A drastic change to HMRC’s PAYE system, which will provide real-time
information on employees, needs to be sufficiently funded and adequately piloted
if it is to be successful in the coming years, said a Baker Tilly tax director.
HMRC opened a consultation on a computerised tax account for every employee
with the aim that the software will be up and running in the lifetime of the
However, tax director at Baker Tilly, Lesley Fidler, warned HMRC there is a
” long way to go” before the software can be implemented.
“While it is important that there be aspirational goals for our tax system,
HMRC does not have a strong record of implementing IT projects,” she said.
She gave the example of recent efforts to merge the previously separate
computerised National Insurance and PAYE systems, which was plagued by ”
Fidler added: “Anyone who was involved with the short-lived attempt at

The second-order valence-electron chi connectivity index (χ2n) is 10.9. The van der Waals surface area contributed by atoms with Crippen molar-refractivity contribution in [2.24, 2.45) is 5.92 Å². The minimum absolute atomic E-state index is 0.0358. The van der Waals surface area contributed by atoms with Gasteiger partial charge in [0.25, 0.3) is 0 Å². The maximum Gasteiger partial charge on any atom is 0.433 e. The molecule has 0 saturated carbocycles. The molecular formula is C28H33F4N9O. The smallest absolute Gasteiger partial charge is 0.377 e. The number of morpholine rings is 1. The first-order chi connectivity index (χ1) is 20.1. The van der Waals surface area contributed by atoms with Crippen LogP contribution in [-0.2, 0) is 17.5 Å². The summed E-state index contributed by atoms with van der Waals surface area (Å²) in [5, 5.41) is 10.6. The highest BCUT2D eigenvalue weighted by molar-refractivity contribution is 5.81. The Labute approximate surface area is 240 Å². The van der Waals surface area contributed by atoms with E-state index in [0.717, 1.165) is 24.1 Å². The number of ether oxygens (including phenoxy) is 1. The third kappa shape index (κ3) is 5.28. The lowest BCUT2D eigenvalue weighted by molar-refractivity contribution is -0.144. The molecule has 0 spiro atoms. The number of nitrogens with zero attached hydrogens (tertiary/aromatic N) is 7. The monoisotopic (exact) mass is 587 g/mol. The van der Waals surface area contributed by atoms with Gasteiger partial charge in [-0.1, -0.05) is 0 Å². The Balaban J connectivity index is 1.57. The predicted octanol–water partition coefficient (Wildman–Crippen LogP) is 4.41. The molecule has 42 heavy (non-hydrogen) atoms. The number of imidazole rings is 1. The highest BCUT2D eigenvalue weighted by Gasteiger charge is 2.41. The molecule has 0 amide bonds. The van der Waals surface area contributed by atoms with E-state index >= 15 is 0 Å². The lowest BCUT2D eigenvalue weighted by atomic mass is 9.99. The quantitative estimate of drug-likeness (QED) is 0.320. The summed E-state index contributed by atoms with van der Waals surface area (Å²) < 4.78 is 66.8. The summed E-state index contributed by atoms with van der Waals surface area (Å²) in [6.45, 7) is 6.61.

paying tax credits via the payroll will hope that this fresh initiative will be
fully researched, adequately piloted and sufficiently funded before it goes
Currently both employers and pension providers make tax and national
insurance payments for employees to HMRC and report them to the tax office once
a year. Annually reporting those figures can result in under- and over- payments
of tax, the
The latest consultation is proposing each employee be given a single
computerised tax account which brings together their employment and NI records,
giving HMRC real time information of all payments made.
According to the consultation document, proposed changes would also remove
the need for employers or employees to fill in forms to obtain the right tax
code, and could simplify the process when a person changes jobs.
HMRC has already invested in the software to create the accounts.
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